Gaming Enforcement records show nine hedge funds, including Canyon Capital, have provided $304 million in financing for Revel in exchange for a hefty 12 percent rate of return and the power to assume up to 90 percent ownership of the casino after three years. Records from the state agency show the group was also given two seats on the casino’s five-member board.
The $304 million investment in Revel carries a high reward for the hedge funds, but significant risk as well. According to public documents, the hedge funds are considered second-lien debt, meaning they would be among the last to get repaid if the casino filed for bankruptcy or liquidated its assets. (emphasis mine)

I am not an economist, but I was scratching my head when I first read about this deal. Yes, sometimes riskier investments do pay heftier returns, and in the middle of the recession with the pension fund already greatly underfunded, those in charge decided to roll the dice because, according to this same report, the risk to the fund is supposed to be minimal:
Andy Pratt said the investment in Revel posed little threat to retirees and the $69.9 billion pension fund. He said the $200 million from the hedge fund represents less than 1 percent of the state’s total investment portfolio, and that the funds were sufficiently positioned to absorb any Revel loss. 
The exposure to retirees from Revel is nearly impossible to determine from public records because hedge funds are not required to divulge their investments, and the state signed non-disclosure agreements with the firms. (emphasis mine)
"Even in a worst-case scenario, the risk exposure is minuscule," Pratt said. 

But the fact is that the state pension fund is losing money on this and there is absolutely no way to determine how much! For the past 20 years, the fund has been pillaged—not by police, firefighters, education professionals, state office or hospital employees who've been dutifully making their required contributions—but by Republican and Democratic elected officials alike. And yet, under Christie's watch, the state takes a huge gamble and loses, but he travels the state this summer on a 'No Pain, No Gain' tour blaming, threatening, excoriating public employees for our 'entitlement' largess. His hypocrisy knows no bounds. 


Whose Pain? Whose Gain? 

When most reasonable people who've watched their paychecks shrink or be eliminated have to choose between paying their bills or playing craps, they'll pay their bills. Our state economy is still in the toilet, our roads and bridges are falling apart, our schools are falling down around students, and we could certainly use another commuter artery into Manhattan, so why are we investing in gambling as a way to boost the economy?

This is not rocket science, folks. The fact that four casinos are closing this year should be a huge red flag that many people simply don't have that kind of disposable income anymore. Investing in the expansion of places of business that rely heavily on people losing disposable income in a down economy just doesn't seem logical. And who suffers? Who always suffers when Gov. Christie puts his needs and the needs of his wealthy supporters first? Here's a recap:
  • The Poor—Gambling hasn't done much to help end poverty in Atlantic City. As Sen. Whelan pointed out, poverty is a social problem, one that gambling has never been able to fix.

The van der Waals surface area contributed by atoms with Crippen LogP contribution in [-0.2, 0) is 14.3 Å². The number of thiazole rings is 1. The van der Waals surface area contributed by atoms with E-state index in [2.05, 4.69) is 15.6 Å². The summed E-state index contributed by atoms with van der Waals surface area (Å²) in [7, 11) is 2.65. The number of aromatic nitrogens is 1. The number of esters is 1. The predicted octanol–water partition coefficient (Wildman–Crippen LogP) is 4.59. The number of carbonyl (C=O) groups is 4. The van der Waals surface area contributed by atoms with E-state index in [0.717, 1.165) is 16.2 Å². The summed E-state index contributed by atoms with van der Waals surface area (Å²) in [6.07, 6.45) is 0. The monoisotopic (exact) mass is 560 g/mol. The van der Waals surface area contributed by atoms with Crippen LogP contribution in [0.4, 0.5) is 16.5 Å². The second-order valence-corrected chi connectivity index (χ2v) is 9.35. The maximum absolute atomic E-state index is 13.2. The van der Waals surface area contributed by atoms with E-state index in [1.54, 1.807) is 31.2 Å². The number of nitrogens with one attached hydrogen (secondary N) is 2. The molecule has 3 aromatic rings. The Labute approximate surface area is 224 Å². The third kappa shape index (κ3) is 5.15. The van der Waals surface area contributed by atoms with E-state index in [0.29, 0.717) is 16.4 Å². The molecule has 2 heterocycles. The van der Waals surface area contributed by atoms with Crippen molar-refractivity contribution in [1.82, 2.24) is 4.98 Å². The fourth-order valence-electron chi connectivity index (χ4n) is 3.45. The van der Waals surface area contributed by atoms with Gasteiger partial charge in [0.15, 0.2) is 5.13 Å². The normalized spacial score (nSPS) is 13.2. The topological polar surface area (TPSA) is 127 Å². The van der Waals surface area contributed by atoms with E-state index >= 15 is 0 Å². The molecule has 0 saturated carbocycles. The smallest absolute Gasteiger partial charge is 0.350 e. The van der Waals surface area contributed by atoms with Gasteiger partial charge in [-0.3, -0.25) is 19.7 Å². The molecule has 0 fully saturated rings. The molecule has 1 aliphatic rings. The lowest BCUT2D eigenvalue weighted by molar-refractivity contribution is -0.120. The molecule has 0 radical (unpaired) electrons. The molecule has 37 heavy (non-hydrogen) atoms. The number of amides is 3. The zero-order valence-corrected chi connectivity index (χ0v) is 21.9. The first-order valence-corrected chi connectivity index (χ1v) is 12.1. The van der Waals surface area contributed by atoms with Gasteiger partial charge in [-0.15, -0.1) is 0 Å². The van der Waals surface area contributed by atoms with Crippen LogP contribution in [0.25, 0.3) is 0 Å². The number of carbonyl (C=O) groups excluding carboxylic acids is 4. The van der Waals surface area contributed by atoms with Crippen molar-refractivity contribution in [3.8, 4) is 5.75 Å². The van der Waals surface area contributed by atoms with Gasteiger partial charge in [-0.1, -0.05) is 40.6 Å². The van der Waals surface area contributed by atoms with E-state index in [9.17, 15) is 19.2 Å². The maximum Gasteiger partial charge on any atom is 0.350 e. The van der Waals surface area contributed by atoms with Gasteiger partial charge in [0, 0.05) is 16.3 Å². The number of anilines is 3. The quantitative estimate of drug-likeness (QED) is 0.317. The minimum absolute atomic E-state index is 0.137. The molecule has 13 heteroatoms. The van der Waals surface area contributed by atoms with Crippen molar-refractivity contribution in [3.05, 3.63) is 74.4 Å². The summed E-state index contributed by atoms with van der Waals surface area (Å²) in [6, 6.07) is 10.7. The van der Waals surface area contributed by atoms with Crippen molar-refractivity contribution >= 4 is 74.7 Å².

• Workers—Atlantic City is going to lose thousands of jobs by year's end. 
  • Schools (potentially)—Mayor Guardian says spending cuts are imminent, and schools are an easy target.
  • NJ Taxpayers—By continuing to give tax breaks to big corporations, we lose. Although Revel never hit their profit goal to benefit from those tax breaks, this is another example of Christie putting the needs of a corporation before the needs of real, flesh and blood citizens. 
  • Commuters—By propping up a struggling casino instead of investing in badly needed state infrastructure repairs that will stand the test of time and economic trends, they lose. Flat tires, broken axles and wheel misalignments all cost money. And if we have another winter like the last one, things will only get worse. 
  • Pension Funds—Because of non-disclosure agreements there is no way to determine exactly how much of a hit the funds are taking. It could be a little, or it could be a lot.

"I got no clue, no idea."

Now what?

So, what will Gov. Christie do now that Atlantic City is sinking faster than the Titanic? In the words of casino attorney, Lloyd Levinson when asked about Revel's future, "I got no clue, no idea." 

But when all else fails, he falls back to his social safety net: attacking and blaming others.





Closing thoughts

One of the other headlines in that Star Ledger image above reads: "Study says NJ benefits are among the costliest." Instead of threatening the hard-earned and contractually obligated benefits of middle class public employees on his 'No Pain, No Gain' summer tour, why isn't the governor talking about how he's going to sit down with the insurance companies to negotiate for lower health insurance premiums. I mean, he loves to to negotiate, right? 


Christie says that unlike Wisconsin Gov. Scott Walker, he “loves” collective bargaining. 
“Let me at them. Get me out of the cage and let me go,” Christie promises the crowds at his town hall meetings.

Whether a state employee association or an insurance company, negotiation is negotiation. Could some of those insurance execs be political donors? I can't imagine...


Adding: Be sure to read regular Blue Jersey contributing blogger, Bill Orr's 2 part series on the birth and death of Atlantic City here and here